4.5 mmol CMTMS 529 556 64.7 66.7 397.2 768.2 4.68 7.34 6.36 9.12
6.0 mmol CMTMS 445 563 56.3 55.4 325.7 768.5 3.70 7.33 5.48 9.13
3.0 mmol CPES 611 664 74.8 55.7 363.0 630.0 3.50 5.37 4.82 6.34

aCalculated by using the Brunauer–Emmett–Teller (BET) model. bCalculated from the desorption isotherm by using the BJH model. cCalculated from the adsorption isotherm by using the BJH model.

Table 1 gives all pore sizes as calculated from the adsorption and desorption isotherms. As expected, the calculation from the adsorption isotherm led to larger pore diameters for all samples with differences in the desorption pore size in the range of 1.7 to 2.4 nm for the methyl-spacer samples (n = 1), and in the range of 1.0 to 1.3 nm for the propyl-spacer samples (n = 3). Regardless of which sorption branch was applied for the calculation, a significant enlargement in the mesopore diameter after nucleophilic substitution in the range of 2.7 to 3.7 nm for methyl-spacer samples and in the range of 1.5 to 1.9 nm for propyl-spacer samples was observed. For instance, the chloromethyl-modified sample (3.0 mmol CMTMS) showed a pore diameter DBJH,Ads of 5.54 nm prior to nucleophilic substitution and after conversion into the azides an increase to DBJH,Ads = 9.17 nm was detected. The larger amount of nitrogen adsorbed at relative pressures above p/p0 = 0.3 indicates a dramatic increase of the specific pore volumes (Vmax and Vmeso) after nucleophilic substitution, but relatively constant specific surface areas were observed from the pressure range p/p0 = 0.05–0.30). Vmax and Vmeso followed the same trend and showed only slight deviations in their values, thus only Vmax is discussed in the course of this work. The difference in Vmax between samples before and after nucleophilic substitution was in the range of 300 to 440 cm3 g−1 for methyl-spacer samples and in the range of 270 cm3 g−1 for propyl-spacer samples (Table 1).

The decreasing C-value, indicative of the adsorbent–adsorbate interactions, for gels prepared from a silica-precursor solution containing 3.0–6.0 mmol CMTMS follows the trend expected for gels with increasing coverage of the silica surface with organic groups. For nitrogen sorption on non-modified silica materials, the CBET values are typically in the range 80–150 [34].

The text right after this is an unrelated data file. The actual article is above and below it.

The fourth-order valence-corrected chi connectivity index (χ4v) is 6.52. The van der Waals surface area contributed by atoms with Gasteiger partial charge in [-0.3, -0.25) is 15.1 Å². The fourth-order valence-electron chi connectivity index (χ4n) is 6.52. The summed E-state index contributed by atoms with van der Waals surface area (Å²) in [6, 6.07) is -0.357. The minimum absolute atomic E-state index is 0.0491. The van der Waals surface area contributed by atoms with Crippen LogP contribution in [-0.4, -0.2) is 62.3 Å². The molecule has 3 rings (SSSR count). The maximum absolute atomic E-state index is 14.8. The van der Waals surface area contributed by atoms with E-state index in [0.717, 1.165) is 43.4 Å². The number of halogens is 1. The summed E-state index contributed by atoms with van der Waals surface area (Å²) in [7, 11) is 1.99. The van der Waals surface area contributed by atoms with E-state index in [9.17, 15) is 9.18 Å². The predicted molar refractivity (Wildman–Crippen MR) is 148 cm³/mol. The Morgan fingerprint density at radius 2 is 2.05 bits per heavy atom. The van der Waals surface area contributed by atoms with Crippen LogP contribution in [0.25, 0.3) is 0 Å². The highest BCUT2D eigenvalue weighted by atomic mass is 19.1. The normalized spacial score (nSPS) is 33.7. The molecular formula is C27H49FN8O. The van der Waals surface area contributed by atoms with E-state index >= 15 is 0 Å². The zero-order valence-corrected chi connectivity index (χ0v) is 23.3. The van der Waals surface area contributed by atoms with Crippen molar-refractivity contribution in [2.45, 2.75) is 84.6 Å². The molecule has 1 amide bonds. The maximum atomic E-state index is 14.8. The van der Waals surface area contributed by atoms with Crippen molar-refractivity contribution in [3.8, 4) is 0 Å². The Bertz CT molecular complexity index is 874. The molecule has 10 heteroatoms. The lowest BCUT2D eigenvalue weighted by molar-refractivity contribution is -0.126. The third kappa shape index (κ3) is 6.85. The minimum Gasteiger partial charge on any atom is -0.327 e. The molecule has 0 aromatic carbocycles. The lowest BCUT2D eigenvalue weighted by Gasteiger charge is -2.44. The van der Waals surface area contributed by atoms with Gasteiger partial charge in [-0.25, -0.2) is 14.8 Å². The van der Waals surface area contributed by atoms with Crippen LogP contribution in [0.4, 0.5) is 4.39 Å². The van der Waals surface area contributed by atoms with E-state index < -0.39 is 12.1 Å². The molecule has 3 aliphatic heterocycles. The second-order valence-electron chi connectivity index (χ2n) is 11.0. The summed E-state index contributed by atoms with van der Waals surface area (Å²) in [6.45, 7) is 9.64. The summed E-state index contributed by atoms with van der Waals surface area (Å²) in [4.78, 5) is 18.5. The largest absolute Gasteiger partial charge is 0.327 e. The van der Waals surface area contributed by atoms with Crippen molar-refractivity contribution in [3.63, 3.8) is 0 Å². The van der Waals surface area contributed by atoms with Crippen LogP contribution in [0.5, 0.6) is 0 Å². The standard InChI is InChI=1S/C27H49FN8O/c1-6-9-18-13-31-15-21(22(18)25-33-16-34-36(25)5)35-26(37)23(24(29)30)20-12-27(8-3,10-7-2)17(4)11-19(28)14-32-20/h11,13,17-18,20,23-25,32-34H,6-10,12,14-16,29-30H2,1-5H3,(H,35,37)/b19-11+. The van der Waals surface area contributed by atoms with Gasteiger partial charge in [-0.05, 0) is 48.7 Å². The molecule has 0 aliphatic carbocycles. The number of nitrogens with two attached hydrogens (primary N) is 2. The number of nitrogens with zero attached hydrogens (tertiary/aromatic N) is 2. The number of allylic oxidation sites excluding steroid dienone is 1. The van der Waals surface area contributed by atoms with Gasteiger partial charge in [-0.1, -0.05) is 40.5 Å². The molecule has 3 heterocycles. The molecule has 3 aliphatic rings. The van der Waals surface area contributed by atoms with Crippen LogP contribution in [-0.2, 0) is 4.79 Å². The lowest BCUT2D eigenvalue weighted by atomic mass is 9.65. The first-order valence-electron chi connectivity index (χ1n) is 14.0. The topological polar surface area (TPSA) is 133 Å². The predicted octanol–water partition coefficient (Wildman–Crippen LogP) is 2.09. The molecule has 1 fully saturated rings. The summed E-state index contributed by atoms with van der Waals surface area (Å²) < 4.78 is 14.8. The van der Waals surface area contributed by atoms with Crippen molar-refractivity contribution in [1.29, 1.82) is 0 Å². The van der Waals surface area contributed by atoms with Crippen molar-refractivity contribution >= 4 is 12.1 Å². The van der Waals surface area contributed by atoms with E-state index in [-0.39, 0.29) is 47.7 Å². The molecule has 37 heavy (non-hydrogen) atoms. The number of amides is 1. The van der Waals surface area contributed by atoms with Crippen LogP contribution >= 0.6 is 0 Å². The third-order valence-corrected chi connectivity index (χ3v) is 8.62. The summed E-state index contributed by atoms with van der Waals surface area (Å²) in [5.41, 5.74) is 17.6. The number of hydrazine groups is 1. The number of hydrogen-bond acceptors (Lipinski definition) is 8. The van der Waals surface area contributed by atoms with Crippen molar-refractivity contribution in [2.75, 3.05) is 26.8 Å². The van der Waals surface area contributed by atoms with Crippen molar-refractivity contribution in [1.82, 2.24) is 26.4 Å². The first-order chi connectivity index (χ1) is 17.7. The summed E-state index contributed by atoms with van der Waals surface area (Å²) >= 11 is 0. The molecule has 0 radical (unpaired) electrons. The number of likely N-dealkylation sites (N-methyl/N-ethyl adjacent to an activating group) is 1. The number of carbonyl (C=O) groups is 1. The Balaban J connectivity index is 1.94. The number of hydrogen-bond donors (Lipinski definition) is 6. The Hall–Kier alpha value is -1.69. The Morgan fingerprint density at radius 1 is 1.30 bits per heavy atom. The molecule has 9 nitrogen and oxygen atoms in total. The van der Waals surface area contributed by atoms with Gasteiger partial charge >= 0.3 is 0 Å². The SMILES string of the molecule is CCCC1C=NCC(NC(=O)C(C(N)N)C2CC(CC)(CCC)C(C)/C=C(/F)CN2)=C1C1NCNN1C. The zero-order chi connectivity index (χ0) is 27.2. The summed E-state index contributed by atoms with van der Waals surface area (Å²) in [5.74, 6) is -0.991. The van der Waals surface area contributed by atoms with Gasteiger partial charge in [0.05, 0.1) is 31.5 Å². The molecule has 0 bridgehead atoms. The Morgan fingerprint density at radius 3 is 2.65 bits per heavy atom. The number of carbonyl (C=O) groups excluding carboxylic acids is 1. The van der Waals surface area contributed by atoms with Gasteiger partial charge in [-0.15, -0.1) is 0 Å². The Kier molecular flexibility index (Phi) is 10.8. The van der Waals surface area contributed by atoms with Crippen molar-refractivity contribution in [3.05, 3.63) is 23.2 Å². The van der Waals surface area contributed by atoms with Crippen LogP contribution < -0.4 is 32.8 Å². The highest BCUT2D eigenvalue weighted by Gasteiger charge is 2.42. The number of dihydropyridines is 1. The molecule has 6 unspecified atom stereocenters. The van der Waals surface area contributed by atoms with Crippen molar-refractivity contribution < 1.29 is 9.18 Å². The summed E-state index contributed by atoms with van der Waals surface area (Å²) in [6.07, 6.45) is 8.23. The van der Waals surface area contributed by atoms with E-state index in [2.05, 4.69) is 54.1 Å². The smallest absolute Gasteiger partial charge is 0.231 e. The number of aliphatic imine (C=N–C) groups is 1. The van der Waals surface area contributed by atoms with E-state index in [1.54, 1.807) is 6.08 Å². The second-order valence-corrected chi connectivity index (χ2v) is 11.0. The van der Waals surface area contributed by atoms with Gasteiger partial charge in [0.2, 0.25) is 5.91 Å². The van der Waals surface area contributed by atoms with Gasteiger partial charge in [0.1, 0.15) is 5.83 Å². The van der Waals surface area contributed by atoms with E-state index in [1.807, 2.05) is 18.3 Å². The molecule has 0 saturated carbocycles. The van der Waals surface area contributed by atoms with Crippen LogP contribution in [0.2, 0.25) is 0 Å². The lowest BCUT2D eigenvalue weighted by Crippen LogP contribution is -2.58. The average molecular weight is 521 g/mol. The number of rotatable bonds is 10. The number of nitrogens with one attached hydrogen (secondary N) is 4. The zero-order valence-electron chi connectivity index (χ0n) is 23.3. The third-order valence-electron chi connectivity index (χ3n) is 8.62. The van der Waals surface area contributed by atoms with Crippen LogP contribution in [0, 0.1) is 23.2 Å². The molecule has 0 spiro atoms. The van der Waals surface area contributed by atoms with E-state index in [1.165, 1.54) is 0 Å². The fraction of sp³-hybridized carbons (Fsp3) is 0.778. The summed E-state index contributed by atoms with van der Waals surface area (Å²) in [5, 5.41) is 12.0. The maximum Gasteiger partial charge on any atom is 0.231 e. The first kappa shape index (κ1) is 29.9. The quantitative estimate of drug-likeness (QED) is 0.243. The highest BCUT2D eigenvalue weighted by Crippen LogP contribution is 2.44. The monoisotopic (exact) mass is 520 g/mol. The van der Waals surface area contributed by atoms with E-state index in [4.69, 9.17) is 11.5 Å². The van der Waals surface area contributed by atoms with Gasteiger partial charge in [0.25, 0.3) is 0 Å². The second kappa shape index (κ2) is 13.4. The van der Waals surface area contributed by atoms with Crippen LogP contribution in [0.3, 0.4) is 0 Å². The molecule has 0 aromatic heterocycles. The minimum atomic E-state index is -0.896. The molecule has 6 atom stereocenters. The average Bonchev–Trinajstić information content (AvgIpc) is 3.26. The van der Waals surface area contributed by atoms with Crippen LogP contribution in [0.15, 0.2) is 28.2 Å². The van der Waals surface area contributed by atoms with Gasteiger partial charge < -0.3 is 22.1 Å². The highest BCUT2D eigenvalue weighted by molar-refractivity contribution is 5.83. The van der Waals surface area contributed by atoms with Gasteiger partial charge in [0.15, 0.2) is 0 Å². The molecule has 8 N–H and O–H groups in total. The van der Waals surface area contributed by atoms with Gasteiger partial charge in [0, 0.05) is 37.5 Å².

Figure 2 also shows the SAXS patterns for the modified silica gels before and after nucleophilic substitution of the chlorides into azides (SiO2–(CH2)1,3–Cl → SiO2–(CH2)1,3–N3). For all samples, higher order reflections were found, indicating long range ordering of the pore system. SiO2–(CH2)1,3–N3 exhibited the characteristic Bragg reflection sequence for a 2-D hexagonal ordering of 1 : 31/2 : 2 : 71/2… and the reflections were indexed to the (10)-, (11)- and (20)-crystallographic planes [35]. A comparison with SAXS patterns of the corresponding SiO2–(CH2)1,3–Cl precursor material clearly indicates mesostructural changes during the process of nucleophilic substitution. Both, SiO2–(CH2)1,3–Cl as well as SiO2–(CH2)1,3–N3 showed typical diffraction patterns for a 2-D hexagonal ordering of the pores. However, the relative intensities of the reflections were different for the chloroalkyl-modified silica gels compared to the corresponding azido-modified gels. The intensity of the (11)-reflection was reduced (almost to zero) compared to the corresponding azidoalkyl-modified silica gels. Furthermore, an additional higher order reflection was found for the chloroalkyl-modified precursor material that can be indexed to the (21)-crystallographic plane.

The differences in the reflection intensities before and after nucleophilic substitution (Figure 2) are attributed to the different form factors arising from differences in the respective pore wall thicknesses and pore diameters. One approach to describe these intensities is a two-phase model (pore and silica), where the form factor can be analytically solved (for more details see Supporting Information File 1 and [36]). This model has been previously used to determine the pore diameter and pore-wall thickness of surface functionalized silica gel monoliths [37].

Another approach is based on the reconstruction of the electron densities from a Fourier series and the appropriate choice of the phases [38,39]. This has been experimentally and theoretically used to model the electron density across the pore for modified and unmodified MCM-41 and SBA-15 materials [11,40] (for detailed information on SAXS data evaluation, see Supporting Information File 1).

The best solution for the three observed reflections in our case was −+−, which differs to the phase shift from −−++ for the first four coefficients for the SBA 15 material observed by Flodström et al. or −++− for the MCM 41 material [11,40]. This could be due to the variations in the synthesis conditions of the different materials.